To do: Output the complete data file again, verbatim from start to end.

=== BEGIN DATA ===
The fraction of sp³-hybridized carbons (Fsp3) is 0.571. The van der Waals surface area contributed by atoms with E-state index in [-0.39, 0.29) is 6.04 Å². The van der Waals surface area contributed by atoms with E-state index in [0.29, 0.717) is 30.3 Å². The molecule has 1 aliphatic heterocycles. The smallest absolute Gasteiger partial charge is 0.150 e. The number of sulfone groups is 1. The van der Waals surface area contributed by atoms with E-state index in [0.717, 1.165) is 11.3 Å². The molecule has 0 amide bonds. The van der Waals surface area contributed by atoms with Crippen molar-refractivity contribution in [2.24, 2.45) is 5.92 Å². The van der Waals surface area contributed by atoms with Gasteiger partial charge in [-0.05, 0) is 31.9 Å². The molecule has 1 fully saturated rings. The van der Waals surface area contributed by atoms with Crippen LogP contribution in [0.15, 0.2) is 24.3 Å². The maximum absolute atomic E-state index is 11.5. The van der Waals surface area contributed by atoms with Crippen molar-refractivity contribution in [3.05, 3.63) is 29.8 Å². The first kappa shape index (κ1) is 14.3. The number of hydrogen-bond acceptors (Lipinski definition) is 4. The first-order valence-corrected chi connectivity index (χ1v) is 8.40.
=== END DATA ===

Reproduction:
The fraction of sp³-hybridized carbons (Fsp3) is 0.571. The van der Waals surface area contributed by atoms with E-state index in [-0.39, 0.29) is 6.04 Å². The van der Waals surface area contributed by atoms with E-state index in [0.29, 0.717) is 30.3 Å². The molecule has 1 aliphatic heterocycles. The smallest absolute Gasteiger partial charge is 0.150 e. The number of sulfone groups is 1. The van der Waals surface area contributed by atoms with E-state index in [0.717, 1.165) is 11.3 Å². The molecule has 0 amide bonds. The van der Waals surface area contributed by atoms with Crippen molar-refractivity contribution in [2.24, 2.45) is 5.92 Å². The van der Waals surface area contributed by atoms with Gasteiger partial charge in [-0.05, 0) is 31.9 Å². The molecule has 1 fully saturated rings. The van der Waals surface area contributed by atoms with Crippen LogP contribution in [0.15, 0.2) is 24.3 Å². The maximum absolute atomic E-state index is 11.5. The van der Waals surface area contributed by atoms with Crippen molar-refractivity contribution in [3.05, 3.63) is 29.8 Å². The first kappa shape index (κ1) is 14.3. The number of hydrogen-bond acceptors (Lipinski definition) is 4. The first-order valence-corrected chi connectivity index (χ1v) is 8.40.